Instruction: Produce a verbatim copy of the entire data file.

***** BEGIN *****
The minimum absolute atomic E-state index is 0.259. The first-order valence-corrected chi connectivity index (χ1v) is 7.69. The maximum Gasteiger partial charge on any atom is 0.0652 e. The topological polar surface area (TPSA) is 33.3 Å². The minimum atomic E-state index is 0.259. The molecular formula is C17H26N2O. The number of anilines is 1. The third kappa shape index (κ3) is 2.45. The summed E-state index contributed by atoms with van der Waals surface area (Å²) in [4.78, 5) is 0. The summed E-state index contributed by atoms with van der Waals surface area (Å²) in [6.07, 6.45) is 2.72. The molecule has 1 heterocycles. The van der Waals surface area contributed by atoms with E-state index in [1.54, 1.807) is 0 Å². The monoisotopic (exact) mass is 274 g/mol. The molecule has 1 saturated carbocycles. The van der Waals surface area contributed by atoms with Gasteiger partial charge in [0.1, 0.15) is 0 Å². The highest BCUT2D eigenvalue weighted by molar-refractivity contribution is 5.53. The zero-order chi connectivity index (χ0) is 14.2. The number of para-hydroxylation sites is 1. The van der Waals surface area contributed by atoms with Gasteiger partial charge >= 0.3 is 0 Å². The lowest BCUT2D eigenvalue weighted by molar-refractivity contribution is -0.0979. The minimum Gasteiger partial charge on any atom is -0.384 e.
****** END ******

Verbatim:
The minimum absolute atomic E-state index is 0.259. The first-order valence-corrected chi connectivity index (χ1v) is 7.69. The maximum Gasteiger partial charge on any atom is 0.0652 e. The topological polar surface area (TPSA) is 33.3 Å². The minimum atomic E-state index is 0.259. The molecular formula is C17H26N2O. The number of anilines is 1. The third kappa shape index (κ3) is 2.45. The summed E-state index contributed by atoms with van der Waals surface area (Å²) in [4.78, 5) is 0. The summed E-state index contributed by atoms with van der Waals surface area (Å²) in [6.07, 6.45) is 2.72. The molecule has 1 heterocycles. The van der Waals surface area contributed by atoms with E-state index in [1.54, 1.807) is 0 Å². The monoisotopic (exact) mass is 274 g/mol. The molecule has 1 saturated carbocycles. The van der Waals surface area contributed by atoms with Gasteiger partial charge in [0.1, 0.15) is 0 Å². The highest BCUT2D eigenvalue weighted by molar-refractivity contribution is 5.53. The zero-order chi connectivity index (χ0) is 14.2. The number of para-hydroxylation sites is 1. The van der Waals surface area contributed by atoms with Gasteiger partial charge >= 0.3 is 0 Å². The lowest BCUT2D eigenvalue weighted by molar-refractivity contribution is -0.0979. The minimum Gasteiger partial charge on any atom is -0.384 e.